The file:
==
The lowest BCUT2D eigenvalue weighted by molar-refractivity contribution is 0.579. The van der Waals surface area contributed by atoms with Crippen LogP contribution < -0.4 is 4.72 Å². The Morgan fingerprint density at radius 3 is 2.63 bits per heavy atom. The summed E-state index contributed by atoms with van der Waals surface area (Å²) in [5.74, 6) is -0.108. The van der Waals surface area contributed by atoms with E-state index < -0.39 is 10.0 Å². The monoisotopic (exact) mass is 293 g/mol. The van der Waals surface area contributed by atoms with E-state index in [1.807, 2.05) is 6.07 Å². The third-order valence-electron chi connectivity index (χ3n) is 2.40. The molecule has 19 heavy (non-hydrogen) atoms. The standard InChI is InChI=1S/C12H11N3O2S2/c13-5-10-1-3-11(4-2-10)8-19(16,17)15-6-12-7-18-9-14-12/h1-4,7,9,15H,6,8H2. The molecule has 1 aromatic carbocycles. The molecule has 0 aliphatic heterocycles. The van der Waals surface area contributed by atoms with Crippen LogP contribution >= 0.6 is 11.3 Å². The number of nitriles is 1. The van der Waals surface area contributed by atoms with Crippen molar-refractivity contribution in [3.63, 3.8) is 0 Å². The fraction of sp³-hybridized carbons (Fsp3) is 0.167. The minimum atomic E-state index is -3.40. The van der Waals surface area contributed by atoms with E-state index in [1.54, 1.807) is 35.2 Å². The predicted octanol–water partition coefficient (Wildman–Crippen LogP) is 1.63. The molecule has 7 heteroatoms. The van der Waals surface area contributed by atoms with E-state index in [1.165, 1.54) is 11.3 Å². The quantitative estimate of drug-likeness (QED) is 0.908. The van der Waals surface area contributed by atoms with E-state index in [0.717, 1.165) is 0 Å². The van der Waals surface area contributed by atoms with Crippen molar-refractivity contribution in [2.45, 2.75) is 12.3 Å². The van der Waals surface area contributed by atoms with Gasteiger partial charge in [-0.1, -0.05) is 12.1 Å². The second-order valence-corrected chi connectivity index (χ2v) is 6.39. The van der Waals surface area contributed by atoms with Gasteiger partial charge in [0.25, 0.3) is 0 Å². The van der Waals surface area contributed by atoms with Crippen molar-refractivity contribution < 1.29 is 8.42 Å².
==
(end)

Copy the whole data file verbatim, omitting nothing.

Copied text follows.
The lowest BCUT2D eigenvalue weighted by molar-refractivity contribution is 0.579. The van der Waals surface area contributed by atoms with Crippen LogP contribution < -0.4 is 4.72 Å². The Morgan fingerprint density at radius 3 is 2.63 bits per heavy atom. The summed E-state index contributed by atoms with van der Waals surface area (Å²) in [5.74, 6) is -0.108. The van der Waals surface area contributed by atoms with E-state index < -0.39 is 10.0 Å². The monoisotopic (exact) mass is 293 g/mol. The van der Waals surface area contributed by atoms with E-state index in [1.807, 2.05) is 6.07 Å². The third-order valence-electron chi connectivity index (χ3n) is 2.40. The molecule has 19 heavy (non-hydrogen) atoms. The standard InChI is InChI=1S/C12H11N3O2S2/c13-5-10-1-3-11(4-2-10)8-19(16,17)15-6-12-7-18-9-14-12/h1-4,7,9,15H,6,8H2. The molecule has 1 aromatic carbocycles. The molecule has 0 aliphatic heterocycles. The van der Waals surface area contributed by atoms with Crippen LogP contribution >= 0.6 is 11.3 Å². The number of nitriles is 1. The van der Waals surface area contributed by atoms with Crippen molar-refractivity contribution in [3.63, 3.8) is 0 Å². The fraction of sp³-hybridized carbons (Fsp3) is 0.167. The minimum atomic E-state index is -3.40. The van der Waals surface area contributed by atoms with E-state index in [1.54, 1.807) is 35.2 Å². The predicted octanol–water partition coefficient (Wildman–Crippen LogP) is 1.63. The molecule has 7 heteroatoms. The van der Waals surface area contributed by atoms with E-state index in [1.165, 1.54) is 11.3 Å². The quantitative estimate of drug-likeness (QED) is 0.908. The van der Waals surface area contributed by atoms with E-state index in [0.717, 1.165) is 0 Å². The van der Waals surface area contributed by atoms with Crippen molar-refractivity contribution in [2.45, 2.75) is 12.3 Å². The van der Waals surface area contributed by atoms with Gasteiger partial charge in [-0.1, -0.05) is 12.1 Å². The second-order valence-corrected chi connectivity index (χ2v) is 6.39. The van der Waals surface area contributed by atoms with Gasteiger partial charge in [0.25, 0.3) is 0 Å². The van der Waals surface area contributed by atoms with Crippen molar-refractivity contribution < 1.29 is 8.42 Å².